Now, as she lowered herself to the ground, she caught sight first of Aiden’s long lashes that reached for everything at which he looked, then his large blue eyes, and last, a look of shock to see her joining him beneath the desks in the back corner of the classroom.

“What?” He asked.

“What do you mean, what?” Amy stared into his eyes, hoping for some trace of the softness and excitement she had expected to see before her very first kiss.

“Why are you down here?”

Amy looked at the yellow colored pencil in his hand, realizing that he very well might have been searching for that pencil, rather than love, on the classroom floor that afternoon. She whispered, “No reason…”

“Did you drop something?” He looked around for something for which she might be reaching, but there were only dust bunnies and scraps of paper and Aiden and Amy. Nothing else. He glanced at her, confused, and added, “You’re totally weird, Amy.”

“Am not!”

“You so are.”

She asked, in response to a word often used by others to describe her, but never from Aiden, “Why would you say that?”

“Because it’s true.”

Max Ingham dropped to the floor only four desks away. With a mischievous smile after noticing Aiden and Amy beneath their own desks, he crawled along the ground toward them like an army officer in crossfire. “Ooooh, what’s going on here, love birds?” He chuckled, raising an eyebrow toward Aiden.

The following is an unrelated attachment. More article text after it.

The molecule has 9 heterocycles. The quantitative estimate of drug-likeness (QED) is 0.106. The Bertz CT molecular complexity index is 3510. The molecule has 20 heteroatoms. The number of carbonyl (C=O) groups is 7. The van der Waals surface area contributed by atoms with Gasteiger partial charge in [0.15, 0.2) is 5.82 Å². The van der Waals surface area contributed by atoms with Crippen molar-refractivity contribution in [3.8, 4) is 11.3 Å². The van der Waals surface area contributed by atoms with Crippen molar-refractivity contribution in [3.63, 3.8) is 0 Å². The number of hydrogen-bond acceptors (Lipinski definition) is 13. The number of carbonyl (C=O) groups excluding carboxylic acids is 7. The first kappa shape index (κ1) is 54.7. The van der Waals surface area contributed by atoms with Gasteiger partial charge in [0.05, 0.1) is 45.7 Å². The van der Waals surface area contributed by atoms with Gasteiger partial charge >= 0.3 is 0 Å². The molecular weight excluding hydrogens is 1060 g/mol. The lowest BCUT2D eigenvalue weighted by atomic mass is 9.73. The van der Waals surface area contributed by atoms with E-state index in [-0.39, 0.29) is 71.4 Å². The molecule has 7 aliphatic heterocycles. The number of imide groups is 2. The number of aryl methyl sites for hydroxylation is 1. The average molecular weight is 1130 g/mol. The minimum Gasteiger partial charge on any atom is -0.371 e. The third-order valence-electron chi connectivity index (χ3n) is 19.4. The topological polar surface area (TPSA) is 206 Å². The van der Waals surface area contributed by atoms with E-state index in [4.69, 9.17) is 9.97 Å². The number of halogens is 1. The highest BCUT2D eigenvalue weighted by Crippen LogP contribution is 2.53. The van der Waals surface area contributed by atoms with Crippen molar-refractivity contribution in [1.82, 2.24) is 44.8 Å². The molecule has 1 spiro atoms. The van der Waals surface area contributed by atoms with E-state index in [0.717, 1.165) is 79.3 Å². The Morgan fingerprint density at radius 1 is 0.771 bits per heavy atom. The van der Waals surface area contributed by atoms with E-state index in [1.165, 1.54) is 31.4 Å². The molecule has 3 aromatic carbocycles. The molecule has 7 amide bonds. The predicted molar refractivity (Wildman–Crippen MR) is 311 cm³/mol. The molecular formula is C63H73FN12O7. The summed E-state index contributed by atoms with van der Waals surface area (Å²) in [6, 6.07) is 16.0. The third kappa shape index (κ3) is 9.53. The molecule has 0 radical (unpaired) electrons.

“Nothing,” Aiden snapped back. “I dropped a pencil.”

“That’s not what it looks like from here.” Max smiled and turned to Amy for clarification.

Amy was so confused, so completely baffled at this error in her deductive reasoning – which she thought she had so impeccably amassed from all the facts of that moment and the winks and smiles of the moments before. Without even thinking, she let something so shamefully honest slip from her lips as she stared at Aiden’s long lashes. “I thought you wanted to kiss me.”

Aiden laughed, looking only at Max as he spoke, but she heard a slight edge of nervousness in his voice as her face planted to the floor. “Why would I want to kiss you, wierdo?”

“Why not?”

“Because you’re gross…and you’re good at math!”

Max chuckled and gave Aiden an approving twitch of his eyebrow as he rose from the floor, adding, “Math!” in a mocking sort of way.